Category Archives: Portable People Meter

Does Portable People Meter undercount radio city?


The debate over fixing inaccurate radio ratings continues. Arbitron has been attempting to roll out a new electronic, pager-sized device called the Portable People Meter that would accurately measure which radio stations panelists listen to.

The PPM picks up an inaudible signal from the radio to record exact listener habits. This is an important move for radio, because for decades media planners have had to rely on diaries from audience samples … known to be inaccurate. In the past, a panelist might write “I listened to Country Station X all morning” … but the PPM captures the fact that user changes the dial.

Yes. Probably when a commercial comes on.

The PPM has been getting flack from major radio networks because it has found many radio stations have lower ratings than previously thought. If users skip around, they listen to more stations for less time. And few analysts are commenting, but it is obvious the trigger that drives a radio listener to change the dial is a long commercial block — meaning the “ratings” for a commercial are even lower than the official numbers.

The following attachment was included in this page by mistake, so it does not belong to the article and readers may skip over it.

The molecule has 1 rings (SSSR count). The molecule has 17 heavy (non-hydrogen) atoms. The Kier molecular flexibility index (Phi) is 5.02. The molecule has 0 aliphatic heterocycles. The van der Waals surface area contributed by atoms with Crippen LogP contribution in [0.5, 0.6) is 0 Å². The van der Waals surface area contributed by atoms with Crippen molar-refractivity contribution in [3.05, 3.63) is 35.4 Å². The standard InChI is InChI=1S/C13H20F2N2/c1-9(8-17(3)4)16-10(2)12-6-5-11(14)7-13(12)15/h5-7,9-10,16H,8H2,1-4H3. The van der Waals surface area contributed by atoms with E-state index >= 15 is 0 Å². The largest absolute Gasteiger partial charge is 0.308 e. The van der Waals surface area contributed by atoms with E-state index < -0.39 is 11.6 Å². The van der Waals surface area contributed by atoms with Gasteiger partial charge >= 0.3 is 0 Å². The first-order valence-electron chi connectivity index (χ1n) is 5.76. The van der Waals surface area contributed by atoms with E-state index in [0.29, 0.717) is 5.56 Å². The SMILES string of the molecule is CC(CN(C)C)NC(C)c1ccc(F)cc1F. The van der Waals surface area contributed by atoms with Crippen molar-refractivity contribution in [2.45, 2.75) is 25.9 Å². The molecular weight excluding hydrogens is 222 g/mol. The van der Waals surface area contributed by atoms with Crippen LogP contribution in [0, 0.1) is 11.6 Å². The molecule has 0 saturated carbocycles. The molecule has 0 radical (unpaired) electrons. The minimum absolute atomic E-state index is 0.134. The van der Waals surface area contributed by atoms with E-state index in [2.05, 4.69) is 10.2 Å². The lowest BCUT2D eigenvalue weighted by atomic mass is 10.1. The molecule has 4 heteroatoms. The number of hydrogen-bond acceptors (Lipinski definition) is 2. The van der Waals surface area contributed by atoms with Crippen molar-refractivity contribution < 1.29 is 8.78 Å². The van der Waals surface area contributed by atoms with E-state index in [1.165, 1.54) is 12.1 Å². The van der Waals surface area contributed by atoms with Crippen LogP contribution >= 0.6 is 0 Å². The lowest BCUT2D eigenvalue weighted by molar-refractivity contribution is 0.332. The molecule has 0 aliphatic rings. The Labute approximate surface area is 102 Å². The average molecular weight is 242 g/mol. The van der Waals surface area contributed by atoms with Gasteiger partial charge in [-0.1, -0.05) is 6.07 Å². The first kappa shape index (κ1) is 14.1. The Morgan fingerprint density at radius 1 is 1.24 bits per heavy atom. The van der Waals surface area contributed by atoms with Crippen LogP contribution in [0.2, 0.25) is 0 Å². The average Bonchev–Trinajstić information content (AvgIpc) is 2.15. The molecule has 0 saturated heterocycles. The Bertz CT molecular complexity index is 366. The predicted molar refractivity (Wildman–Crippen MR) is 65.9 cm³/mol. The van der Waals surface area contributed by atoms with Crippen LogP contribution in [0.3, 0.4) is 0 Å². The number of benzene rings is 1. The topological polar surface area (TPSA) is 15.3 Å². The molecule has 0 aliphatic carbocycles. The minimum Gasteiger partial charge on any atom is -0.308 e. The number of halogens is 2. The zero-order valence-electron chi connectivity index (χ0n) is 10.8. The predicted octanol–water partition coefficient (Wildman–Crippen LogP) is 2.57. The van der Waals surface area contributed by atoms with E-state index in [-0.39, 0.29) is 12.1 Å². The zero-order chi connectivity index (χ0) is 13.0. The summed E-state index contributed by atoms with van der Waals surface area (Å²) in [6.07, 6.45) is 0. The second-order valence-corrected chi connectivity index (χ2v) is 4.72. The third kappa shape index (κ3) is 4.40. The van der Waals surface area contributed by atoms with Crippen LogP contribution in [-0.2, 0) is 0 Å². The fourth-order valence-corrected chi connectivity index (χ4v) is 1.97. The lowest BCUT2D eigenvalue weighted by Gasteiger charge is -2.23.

Now, lawsuits from the attorneys general of New York and New Jersey complain the new PPM device also undercounts minority listeners, which hurts the ratings of urban stations and thus the revenue they can command from advertising. The suits claim Arbitron under-represents minorities because it only recruits research panelists from homes with regular phone land lines, and many minorities in urban markets only use cell phones.

Not sure when this dispute will end, but for now, take all radio ratings with a grain of salt. Your best bet? When you spend on radio, set up your own system to measure the results.

Photo: Thomas Hawk

Don Imus ratings down. Don Imus ratings up.


Consumer shifts in media usage have every outlet scrambling to redefine how they are measured. Now, the measurement baloney over in print is starting to seep into radio.

Take Don Imus. Crain’s NY Biz reports that the WABC-AM Imus In the Morning show has a 1.5 audience share among adults 25-54, down 17% from last year. At first glance, this is bad news for the once-Nappy morning jock, putting Imus into 18th place. Boomer & Carton, a new show on WFAN, has surged ahead to 5th place.